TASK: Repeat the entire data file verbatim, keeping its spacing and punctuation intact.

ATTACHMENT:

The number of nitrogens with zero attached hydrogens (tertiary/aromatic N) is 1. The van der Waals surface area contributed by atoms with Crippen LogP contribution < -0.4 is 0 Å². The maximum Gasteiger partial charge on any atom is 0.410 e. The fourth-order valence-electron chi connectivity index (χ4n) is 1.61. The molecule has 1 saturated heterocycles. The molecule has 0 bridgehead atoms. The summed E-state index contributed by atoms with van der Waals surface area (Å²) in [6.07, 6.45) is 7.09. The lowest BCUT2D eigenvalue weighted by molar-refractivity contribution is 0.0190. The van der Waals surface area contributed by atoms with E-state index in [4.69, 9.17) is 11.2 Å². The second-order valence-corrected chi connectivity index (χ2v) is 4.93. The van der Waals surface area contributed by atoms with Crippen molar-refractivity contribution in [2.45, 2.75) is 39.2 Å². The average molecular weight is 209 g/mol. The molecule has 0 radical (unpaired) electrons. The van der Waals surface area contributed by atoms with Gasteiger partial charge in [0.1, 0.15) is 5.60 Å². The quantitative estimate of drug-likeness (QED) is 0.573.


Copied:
The number of nitrogens with zero attached hydrogens (tertiary/aromatic N) is 1. The van der Waals surface area contributed by atoms with Crippen LogP contribution < -0.4 is 0 Å². The maximum Gasteiger partial charge on any atom is 0.410 e. The fourth-order valence-electron chi connectivity index (χ4n) is 1.61. The molecule has 1 saturated heterocycles. The molecule has 0 bridgehead atoms. The summed E-state index contributed by atoms with van der Waals surface area (Å²) in [6.07, 6.45) is 7.09. The lowest BCUT2D eigenvalue weighted by molar-refractivity contribution is 0.0190. The van der Waals surface area contributed by atoms with E-state index in [4.69, 9.17) is 11.2 Å². The second-order valence-corrected chi connectivity index (χ2v) is 4.93. The van der Waals surface area contributed by atoms with Crippen molar-refractivity contribution in [2.45, 2.75) is 39.2 Å². The average molecular weight is 209 g/mol. The molecule has 0 radical (unpaired) electrons. The van der Waals surface area contributed by atoms with Gasteiger partial charge in [0.1, 0.15) is 5.60 Å². The quantitative estimate of drug-likeness (QED) is 0.573.